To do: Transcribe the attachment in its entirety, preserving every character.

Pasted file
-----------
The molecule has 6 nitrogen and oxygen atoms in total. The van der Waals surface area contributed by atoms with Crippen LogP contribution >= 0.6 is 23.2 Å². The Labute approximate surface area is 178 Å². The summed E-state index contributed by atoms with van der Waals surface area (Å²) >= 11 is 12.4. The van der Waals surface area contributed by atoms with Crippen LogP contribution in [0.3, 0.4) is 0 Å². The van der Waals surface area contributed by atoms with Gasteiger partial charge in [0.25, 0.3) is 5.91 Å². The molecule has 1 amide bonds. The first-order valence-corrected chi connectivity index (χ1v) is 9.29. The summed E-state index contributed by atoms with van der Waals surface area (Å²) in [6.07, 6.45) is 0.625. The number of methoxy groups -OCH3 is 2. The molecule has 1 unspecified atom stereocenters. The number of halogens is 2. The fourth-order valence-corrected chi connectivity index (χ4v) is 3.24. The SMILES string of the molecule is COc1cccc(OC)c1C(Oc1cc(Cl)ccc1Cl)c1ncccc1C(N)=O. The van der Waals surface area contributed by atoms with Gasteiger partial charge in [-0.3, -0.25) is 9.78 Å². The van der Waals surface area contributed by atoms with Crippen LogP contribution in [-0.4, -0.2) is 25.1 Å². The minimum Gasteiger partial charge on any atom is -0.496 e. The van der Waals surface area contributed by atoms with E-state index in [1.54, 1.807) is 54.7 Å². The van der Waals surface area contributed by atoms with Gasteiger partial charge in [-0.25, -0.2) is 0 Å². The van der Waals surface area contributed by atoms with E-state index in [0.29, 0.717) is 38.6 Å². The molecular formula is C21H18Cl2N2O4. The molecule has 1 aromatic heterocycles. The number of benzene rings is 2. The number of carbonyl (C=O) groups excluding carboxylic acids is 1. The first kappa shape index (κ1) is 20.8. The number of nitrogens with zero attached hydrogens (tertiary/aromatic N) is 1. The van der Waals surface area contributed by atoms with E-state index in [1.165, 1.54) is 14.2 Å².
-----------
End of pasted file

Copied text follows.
The molecule has 6 nitrogen and oxygen atoms in total. The van der Waals surface area contributed by atoms with Crippen LogP contribution >= 0.6 is 23.2 Å². The Labute approximate surface area is 178 Å². The summed E-state index contributed by atoms with van der Waals surface area (Å²) >= 11 is 12.4. The van der Waals surface area contributed by atoms with Crippen LogP contribution in [0.3, 0.4) is 0 Å². The van der Waals surface area contributed by atoms with Gasteiger partial charge in [0.25, 0.3) is 5.91 Å². The molecule has 1 amide bonds. The first-order valence-corrected chi connectivity index (χ1v) is 9.29. The summed E-state index contributed by atoms with van der Waals surface area (Å²) in [6.07, 6.45) is 0.625. The number of methoxy groups -OCH3 is 2. The molecule has 1 unspecified atom stereocenters. The number of halogens is 2. The fourth-order valence-corrected chi connectivity index (χ4v) is 3.24. The SMILES string of the molecule is COc1cccc(OC)c1C(Oc1cc(Cl)ccc1Cl)c1ncccc1C(N)=O. The van der Waals surface area contributed by atoms with Gasteiger partial charge in [-0.3, -0.25) is 9.78 Å². The van der Waals surface area contributed by atoms with Crippen LogP contribution in [-0.4, -0.2) is 25.1 Å². The minimum Gasteiger partial charge on any atom is -0.496 e. The van der Waals surface area contributed by atoms with E-state index in [1.54, 1.807) is 54.7 Å². The van der Waals surface area contributed by atoms with Gasteiger partial charge in [-0.25, -0.2) is 0 Å². The van der Waals surface area contributed by atoms with E-state index in [0.29, 0.717) is 38.6 Å². The molecular formula is C21H18Cl2N2O4. The molecule has 1 aromatic heterocycles. The number of benzene rings is 2. The number of carbonyl (C=O) groups excluding carboxylic acids is 1. The first kappa shape index (κ1) is 20.8. The number of nitrogens with zero attached hydrogens (tertiary/aromatic N) is 1. The van der Waals surface area contributed by atoms with E-state index in [1.165, 1.54) is 14.2 Å².